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Tuesday, October 27, 2009

Courts - More on: "SCOTUS declines to set rule on drunk driving stops, letting stand a Virginia court ruling that police must actually see erratic driving – and not just rely on anonymous tips – to stop a suspected drunk driver"

Updating this ILB entry from Oct. 21st, the Washington Post today has this editorial, headed "'One free swerve': The Supreme Court lets stand a bad Virginia decision on drunken driving." This is the case where, as The Christian Science Monitor story quoted Oct. 21st begins:

The US Supreme Court has let stand a ruling in Virginia that police officers must personally observe erratic driving before stopping a suspected drunken driver.
From today's WAPO editorial:
Chief Justice John G. Roberts Jr. and Justice Antonin Scalia were the only two justices who would have heard the case. In a written explanation, Chief Justice Roberts noted that state and federal jurisdictions have issued conflicting rulings on the standards that law enforcement agents must meet when acting on anonymous tips; the Supreme Court, he wrote, should clear up these conflicts and set standards for how these matters should be handled in the future.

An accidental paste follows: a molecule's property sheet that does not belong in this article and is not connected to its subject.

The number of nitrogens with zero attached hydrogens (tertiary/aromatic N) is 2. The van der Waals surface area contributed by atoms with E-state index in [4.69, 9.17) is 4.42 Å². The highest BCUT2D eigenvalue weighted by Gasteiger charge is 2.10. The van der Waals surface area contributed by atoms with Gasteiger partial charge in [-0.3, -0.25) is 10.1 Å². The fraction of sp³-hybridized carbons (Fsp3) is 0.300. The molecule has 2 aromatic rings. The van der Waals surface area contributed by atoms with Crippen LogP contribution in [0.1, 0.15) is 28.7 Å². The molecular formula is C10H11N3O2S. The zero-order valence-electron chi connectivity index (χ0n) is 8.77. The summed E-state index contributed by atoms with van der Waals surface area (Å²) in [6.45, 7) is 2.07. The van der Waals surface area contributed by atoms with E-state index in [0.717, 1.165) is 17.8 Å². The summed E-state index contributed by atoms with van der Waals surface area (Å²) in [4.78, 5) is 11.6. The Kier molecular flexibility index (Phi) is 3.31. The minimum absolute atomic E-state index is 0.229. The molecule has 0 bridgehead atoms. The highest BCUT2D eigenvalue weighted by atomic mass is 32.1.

More important, he said that decisions like the one in Virginia essentially give drunken-driving miscreants "one free swerve" before they can be stopped by a police officer. "It will be difficult for an officer to explain to the family of a motorist killed by that swerve that the police had a tip that the driver of the other car was drunk, but that they were powerless to pull him over, even for a quick check," Chief Justice Roberts wrote.

The Washington Regional Alcohol Program (WRAP) and AAA Mid-Atlantic, two local groups with an interest in eradicating drunken driving, fear that some may now think that tips are futile. While it's a travesty that the Virginia high court has made it harder for police officers to act on such tips, it is not impossible. Citizens should continue to blow the whistle on suspected drunk drivers.

Posted by Marcia Oddi on October 27, 2009 09:05 AM
Posted to Courts in general